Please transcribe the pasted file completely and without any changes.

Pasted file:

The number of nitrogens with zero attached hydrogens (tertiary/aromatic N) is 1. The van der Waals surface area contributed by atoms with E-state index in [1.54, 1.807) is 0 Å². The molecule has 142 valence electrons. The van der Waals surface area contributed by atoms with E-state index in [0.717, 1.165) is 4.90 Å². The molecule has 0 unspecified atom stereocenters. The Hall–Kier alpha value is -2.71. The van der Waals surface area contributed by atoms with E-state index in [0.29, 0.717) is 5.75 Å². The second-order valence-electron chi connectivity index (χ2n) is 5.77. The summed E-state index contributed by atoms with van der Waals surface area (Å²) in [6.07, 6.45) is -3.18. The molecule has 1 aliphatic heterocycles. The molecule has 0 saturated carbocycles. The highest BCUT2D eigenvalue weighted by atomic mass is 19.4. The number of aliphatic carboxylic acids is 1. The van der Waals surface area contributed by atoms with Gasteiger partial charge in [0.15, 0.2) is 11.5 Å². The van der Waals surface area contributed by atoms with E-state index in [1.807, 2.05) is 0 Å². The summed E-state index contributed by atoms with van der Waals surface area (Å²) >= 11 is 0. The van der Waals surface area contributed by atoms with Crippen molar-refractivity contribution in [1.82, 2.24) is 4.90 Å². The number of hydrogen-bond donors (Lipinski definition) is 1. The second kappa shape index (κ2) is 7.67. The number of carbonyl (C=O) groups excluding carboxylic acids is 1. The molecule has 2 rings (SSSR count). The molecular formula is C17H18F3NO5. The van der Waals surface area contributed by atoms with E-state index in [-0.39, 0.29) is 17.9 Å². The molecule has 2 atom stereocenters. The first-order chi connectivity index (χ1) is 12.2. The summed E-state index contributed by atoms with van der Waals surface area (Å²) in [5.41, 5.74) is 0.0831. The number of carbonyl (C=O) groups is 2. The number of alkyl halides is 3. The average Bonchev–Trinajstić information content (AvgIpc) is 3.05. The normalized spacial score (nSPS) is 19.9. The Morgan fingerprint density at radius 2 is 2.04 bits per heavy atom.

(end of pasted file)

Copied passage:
The number of nitrogens with zero attached hydrogens (tertiary/aromatic N) is 1. The van der Waals surface area contributed by atoms with E-state index in [1.54, 1.807) is 0 Å². The molecule has 142 valence electrons. The van der Waals surface area contributed by atoms with E-state index in [0.717, 1.165) is 4.90 Å². The molecule has 0 unspecified atom stereocenters. The Hall–Kier alpha value is -2.71. The van der Waals surface area contributed by atoms with E-state index in [0.29, 0.717) is 5.75 Å². The second-order valence-electron chi connectivity index (χ2n) is 5.77. The summed E-state index contributed by atoms with van der Waals surface area (Å²) in [6.07, 6.45) is -3.18. The molecule has 1 aliphatic heterocycles. The molecule has 0 saturated carbocycles. The highest BCUT2D eigenvalue weighted by atomic mass is 19.4. The number of aliphatic carboxylic acids is 1. The van der Waals surface area contributed by atoms with Gasteiger partial charge in [0.15, 0.2) is 11.5 Å². The van der Waals surface area contributed by atoms with E-state index in [1.807, 2.05) is 0 Å². The summed E-state index contributed by atoms with van der Waals surface area (Å²) >= 11 is 0. The van der Waals surface area contributed by atoms with Crippen molar-refractivity contribution in [1.82, 2.24) is 4.90 Å². The number of hydrogen-bond donors (Lipinski definition) is 1. The second kappa shape index (κ2) is 7.67. The number of carbonyl (C=O) groups excluding carboxylic acids is 1. The molecule has 2 rings (SSSR count). The molecular formula is C17H18F3NO5. The van der Waals surface area contributed by atoms with E-state index in [-0.39, 0.29) is 17.9 Å². The molecule has 2 atom stereocenters. The first-order chi connectivity index (χ1) is 12.2. The summed E-state index contributed by atoms with van der Waals surface area (Å²) in [5.41, 5.74) is 0.0831. The number of carbonyl (C=O) groups is 2. The number of alkyl halides is 3. The average Bonchev–Trinajstić information content (AvgIpc) is 3.05. The normalized spacial score (nSPS) is 19.9. The Morgan fingerprint density at radius 2 is 2.04 bits per heavy atom.